Backing up your hard drive is always advised. A good software that does the trick is Drive Backup from Paragon.
After you install and register the installation, restart your system. As a word of caution, if you have large volumes of critical data, you should back it up in phases rather than copying all your data at once. Check your operating system for any infections or malware. Click on Back up Disk or Partition to get started. Select the Master Boot Record (MBR) and the main drive (C: for most users).
Check for two important figures - the size of source, and, the destination location. Ensure there is sufficient space to store the image of the data.
The next view asks you to select where you want to store your image file – the backup destination page. You may also store the image on the drive you are backing up. The program excludes that location from the backup location in order to avoid ending up in an infinite recurrence. While recovering the image, you should select a different destination location. You cannot recover the drive from itself. It can also be stored on computers that are available on connected networks.
The whole backup process takes time depending on the size of the image. Once it’s done, click Finish. Click on Check Archive Integrity. Select any of the listed archives, click next. This could take some time depending on the size of the archive.
Before you restore your drive, you must specify your recovery media. If you plan to restructure your operating system, you need to reboot from somewhere. On the first screen, click on Build Recovery Media.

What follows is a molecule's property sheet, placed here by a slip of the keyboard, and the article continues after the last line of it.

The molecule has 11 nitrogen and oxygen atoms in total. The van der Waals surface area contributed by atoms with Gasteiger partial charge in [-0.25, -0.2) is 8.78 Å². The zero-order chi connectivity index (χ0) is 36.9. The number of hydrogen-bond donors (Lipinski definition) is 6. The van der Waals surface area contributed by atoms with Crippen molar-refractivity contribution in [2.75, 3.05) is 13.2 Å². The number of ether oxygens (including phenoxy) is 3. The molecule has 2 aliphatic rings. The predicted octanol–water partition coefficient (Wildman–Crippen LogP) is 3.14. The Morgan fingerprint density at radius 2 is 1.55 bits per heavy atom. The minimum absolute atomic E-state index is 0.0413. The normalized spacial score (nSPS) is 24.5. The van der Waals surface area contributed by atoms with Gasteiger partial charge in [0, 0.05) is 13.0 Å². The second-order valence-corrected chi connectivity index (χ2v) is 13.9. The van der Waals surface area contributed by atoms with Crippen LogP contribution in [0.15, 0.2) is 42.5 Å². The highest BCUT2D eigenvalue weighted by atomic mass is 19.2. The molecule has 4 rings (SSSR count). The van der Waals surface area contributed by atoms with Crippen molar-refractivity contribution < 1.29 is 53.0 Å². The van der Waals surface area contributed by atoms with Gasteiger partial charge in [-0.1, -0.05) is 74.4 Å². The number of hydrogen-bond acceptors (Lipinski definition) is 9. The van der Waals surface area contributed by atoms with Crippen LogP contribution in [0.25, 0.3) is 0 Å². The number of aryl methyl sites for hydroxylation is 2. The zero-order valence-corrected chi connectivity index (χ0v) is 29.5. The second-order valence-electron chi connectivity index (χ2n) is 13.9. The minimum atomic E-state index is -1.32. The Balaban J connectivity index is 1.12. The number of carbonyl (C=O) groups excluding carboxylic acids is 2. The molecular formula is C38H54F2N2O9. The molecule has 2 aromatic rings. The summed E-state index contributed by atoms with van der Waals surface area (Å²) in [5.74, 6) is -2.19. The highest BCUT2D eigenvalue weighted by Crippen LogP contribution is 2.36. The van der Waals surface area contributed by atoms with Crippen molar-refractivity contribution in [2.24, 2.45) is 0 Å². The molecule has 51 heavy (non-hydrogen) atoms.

You can build and store the recovery media either on Flash memory (Pen-drive) or on a CD/DVD option; boot from USB is the most convenient. Choose your option, click next. The first option is Typical. Use this if you want to accept the default recovery package and start burning the disk. It will build a Linux-based boot disk with a minimal set of tools for restoring your image. Advanced is available only on CD/DVD. It allows you to add extra files and folders (assuming you have space). Click Next and soon your recovery disk / pen drive will be ready for use.
Coming to the restoration part, reboot your system with the disk or USB drive in place after setting the appropriate boot sequence from the BIOS settings.
Launch the Simple Restore Wizard by double clicking on it. Browse to the image you’d made earlier. The next window allows you to examine the properties of your image, such as size and available free space. Click next. Now, choose the disk you’d like to restore. The last page of the recovery wizard will give you an option to review all your proposed changes before it starts destroying data. Click next to begin the restoration process. Hopefully, if everything has gone on well, the progress bar will eventually reach its end, and you can click finish. Exit the Wizard and restart your system. If you have followed the correct procedure, your current system will be replaced with a pristine version that you backed up.